When Las Vegas 51s pitching coach Frank Viola talked about pitching prospects during the New York Mets’ spring training at Port St. Lucie, Florida, he couldn’t remember them all.
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There’s a common perception that it’s not about winning in the minor leagues, that it’s about developing players, or why else would the big league teams call up a bunch of guys in September right when the Triple-A playoffs are starting?
I know there were three ballgames Sunday, but today is the real Opening Day as far as I am concerned — because today is the first day your mom could write a note and sign your doctor’s name to excuse your absence from school.
It is the second day of March Madness, and the television in the New York Mets clubhouse in Port St. Lucie, Florida, is tuned to one of the regional sites. Though the clubhouse is full — or almost full — none among the Mets seems very interested in the college basketball games.
It wouldn’t be Opening Day without making a late-night sojourn to Baseball-Reference.com to find an interesting morsel or two or three about the grand ol’ game.
Paul Sewald of the New York Mets said he was looking forward to pitching in Las Vegas, in front of mom (Judi) and dad (Mark) and his girlfriend (Molly). He just didn’t think it would be Thursday against the Cubs.
Musiette McKinney from The Center for Academic Enrichment and Outreach heard that Chris Beard, the Arkansas-Little Rock basketball coach, was in town to interview for the UNLV job that Cincinnati’s Mick Cronin didn’t want and she was so excited.
It’s only a few hundred feet from the big league compound to the minor league practice diamonds at New York Mets spring training camp in Port St. Lucie, Florida. It seems a much longer distance when you are there.
I’ve often said that if you look long and or enough, you’ll find a Las Vegan angle to most major sports stories. It’s hyperbole, of course. But only slight hyperbole.
One of the first reports out of Cincinnati said little Sammi, the 9-year-old daughter of Mick Cronin, weighed heavily in his decision to stay at the school. Of course she did, and you would think UNLV would have realized this before putting all eggs in Cronin’s basket.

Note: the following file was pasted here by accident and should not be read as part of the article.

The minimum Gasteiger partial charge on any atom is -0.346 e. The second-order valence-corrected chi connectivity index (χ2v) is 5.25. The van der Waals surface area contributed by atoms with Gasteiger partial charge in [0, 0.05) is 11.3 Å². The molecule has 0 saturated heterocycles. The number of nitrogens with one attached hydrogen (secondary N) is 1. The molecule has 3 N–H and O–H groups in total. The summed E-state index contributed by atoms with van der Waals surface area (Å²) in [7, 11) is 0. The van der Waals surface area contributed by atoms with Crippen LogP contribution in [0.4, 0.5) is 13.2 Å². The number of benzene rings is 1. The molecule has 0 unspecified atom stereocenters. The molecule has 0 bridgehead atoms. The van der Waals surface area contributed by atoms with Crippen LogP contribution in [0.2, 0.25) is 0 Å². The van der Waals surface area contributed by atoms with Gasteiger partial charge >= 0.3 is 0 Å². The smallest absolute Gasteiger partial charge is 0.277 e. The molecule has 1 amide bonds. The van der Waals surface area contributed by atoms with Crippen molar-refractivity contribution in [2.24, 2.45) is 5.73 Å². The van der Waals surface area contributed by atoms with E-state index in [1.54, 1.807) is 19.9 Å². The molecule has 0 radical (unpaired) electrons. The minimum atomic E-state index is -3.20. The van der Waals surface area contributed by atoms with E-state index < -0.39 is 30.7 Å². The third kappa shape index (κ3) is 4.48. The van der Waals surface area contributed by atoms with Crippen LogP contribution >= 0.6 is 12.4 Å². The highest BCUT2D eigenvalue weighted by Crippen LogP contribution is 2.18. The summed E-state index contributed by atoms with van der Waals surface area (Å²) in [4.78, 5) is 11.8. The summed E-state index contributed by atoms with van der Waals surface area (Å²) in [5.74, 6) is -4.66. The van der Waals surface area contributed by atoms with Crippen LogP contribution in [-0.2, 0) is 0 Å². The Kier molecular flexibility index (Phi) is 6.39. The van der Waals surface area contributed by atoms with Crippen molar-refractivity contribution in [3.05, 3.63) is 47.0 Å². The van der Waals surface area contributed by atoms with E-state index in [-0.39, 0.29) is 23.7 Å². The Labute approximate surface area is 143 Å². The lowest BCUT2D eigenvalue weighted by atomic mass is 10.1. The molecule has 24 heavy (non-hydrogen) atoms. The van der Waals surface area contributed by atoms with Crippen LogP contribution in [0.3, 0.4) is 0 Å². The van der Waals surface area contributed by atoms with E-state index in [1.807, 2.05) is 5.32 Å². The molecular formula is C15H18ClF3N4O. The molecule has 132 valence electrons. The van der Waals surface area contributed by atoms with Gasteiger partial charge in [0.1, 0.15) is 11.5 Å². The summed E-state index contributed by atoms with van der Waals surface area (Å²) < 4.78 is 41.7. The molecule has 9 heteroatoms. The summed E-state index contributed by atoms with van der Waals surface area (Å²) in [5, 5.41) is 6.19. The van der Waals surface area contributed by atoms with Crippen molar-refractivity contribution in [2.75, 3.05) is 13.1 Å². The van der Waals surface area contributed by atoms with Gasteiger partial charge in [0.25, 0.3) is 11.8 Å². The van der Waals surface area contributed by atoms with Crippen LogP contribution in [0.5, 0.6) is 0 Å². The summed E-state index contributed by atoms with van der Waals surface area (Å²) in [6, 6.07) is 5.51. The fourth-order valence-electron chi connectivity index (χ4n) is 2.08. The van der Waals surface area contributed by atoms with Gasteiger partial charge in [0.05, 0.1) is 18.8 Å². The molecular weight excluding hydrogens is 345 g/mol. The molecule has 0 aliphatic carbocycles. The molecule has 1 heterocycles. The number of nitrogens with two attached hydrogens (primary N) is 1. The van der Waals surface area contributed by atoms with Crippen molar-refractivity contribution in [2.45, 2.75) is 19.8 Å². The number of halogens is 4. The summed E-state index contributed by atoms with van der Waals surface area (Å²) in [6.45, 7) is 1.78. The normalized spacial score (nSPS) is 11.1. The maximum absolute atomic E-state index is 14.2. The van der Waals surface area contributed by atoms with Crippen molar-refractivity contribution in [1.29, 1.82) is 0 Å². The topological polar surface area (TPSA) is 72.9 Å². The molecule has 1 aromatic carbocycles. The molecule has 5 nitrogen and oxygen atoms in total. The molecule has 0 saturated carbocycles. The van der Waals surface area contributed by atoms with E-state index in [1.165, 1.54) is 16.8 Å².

If you squinted from concourse level at Holman Stadium in Vero Beach, Florida, and let your mind wander, you could see the baseball ghosts playing pepper on the field below: Robinson, Campanella, Snider, Koufax, Pee Wee Reese.
You’ve probably seen a hundred interviews during which a ballplayer chats about his faith and family and sport, and talks about them in that order. Maybe you thought it was a cliche; maybe you thought that is how it should be.
Clint Bowyer grew up in Emporia, Kansas, about an hour’s drive from Allen Fieldhouse in Lawrence, where Bowyer’s beloved Jayhawks hoop it up. He remains a big fan and is predicting a victorious KU burnout.
The Mountain West was granted an automatic tournament bid in 2001. That meant to keep a tidy 64-team bracket, one of the small-fry conferences had to lose their automatic in, or one of the at-large bids would have to be sacrificed, which would mean that somebody such as Michigan or Syracuse might have to play in the NIT.
If those who would crack wise at the Vegas 16’s expense will do the math, they will discover Las Vegas’ inaugural postseason college basketball tournament for teams with directions and ampersands in their name has the highest average power rating of the three non-NCAA supported tournaments.
Now, San Diego State will be relegated to watching on TV when the NCAA Tournament brackets are announced Sunday. Steve Fisher, the venerable Aztecs coach, didn’t sound too optimistic the Selection Show would end well for his guys. The team definitely is on the bubble.
When Peyton Manning officially retired last week, a lot of people were telling stories about him on the Internet, and telling shorter stories on Twitter. About having met him somewhere by happenstance, and having had a pleasant interaction with the most affable of pro quarterbacks.
Chicago State’s record fell to 4 wins, 28 losses, which sounds dire, until you learn Chicago State has declared “a university-wide state of financial exigency.” What this essentially means: Chicago State is broke.
And though young Chase Elliott has shown great speed, and great promise, he’s only 28th in points heading into this weekend’s NASCAR Sprint Cup race in Phoenix.
The Vegas 16 is the latest edition to the roster of college basketball postseason tournaments. You have the Big Dance, which is the NCAA Tournament. You have the NIT, the CBI, the CIT, the Vegas 16. These are Little Dances, lovely parting gifts, the home game of “Concentration.”
As predicted, it started to blow like crazy just before the green flag fell Sunday for the Kobalt 400 at Las Vegas Motor Speedway, delaying the start by 40 minutes. Suddenly, the new low downforce package everybody had been talking about became a footnote.
It’s the wind that has everybody fretting. The forecast is for stiff 30 mph breezes under partly cloudy skies with cooler temperatures. Friday’s high was 80 degrees; it’s supposed to be 64 Sunday.
The Las Vegas native, the only local driver in Saturday’s Boyd Gaming Xfinity Series race at Las Vegas Motor Speedway, talks about turning 40 and the racing goals he would still like to accomplish.
Only 39 cars and drivers have entered Sunday’s Kobalt 400 at Las Vegas Motor Speedway. A full field is now 40 cars. Last year it was 43. Participation numbers are down. They were down last year, too. Should NASCAR’s fireproof coveralls be all in a bunch? Yes. And no.
Sprint Cup cars and drivers will be on the track at Las Vegas Motor Speedway on Thursday to test the low downforce package in advance of Sunday’s Kobalt 400.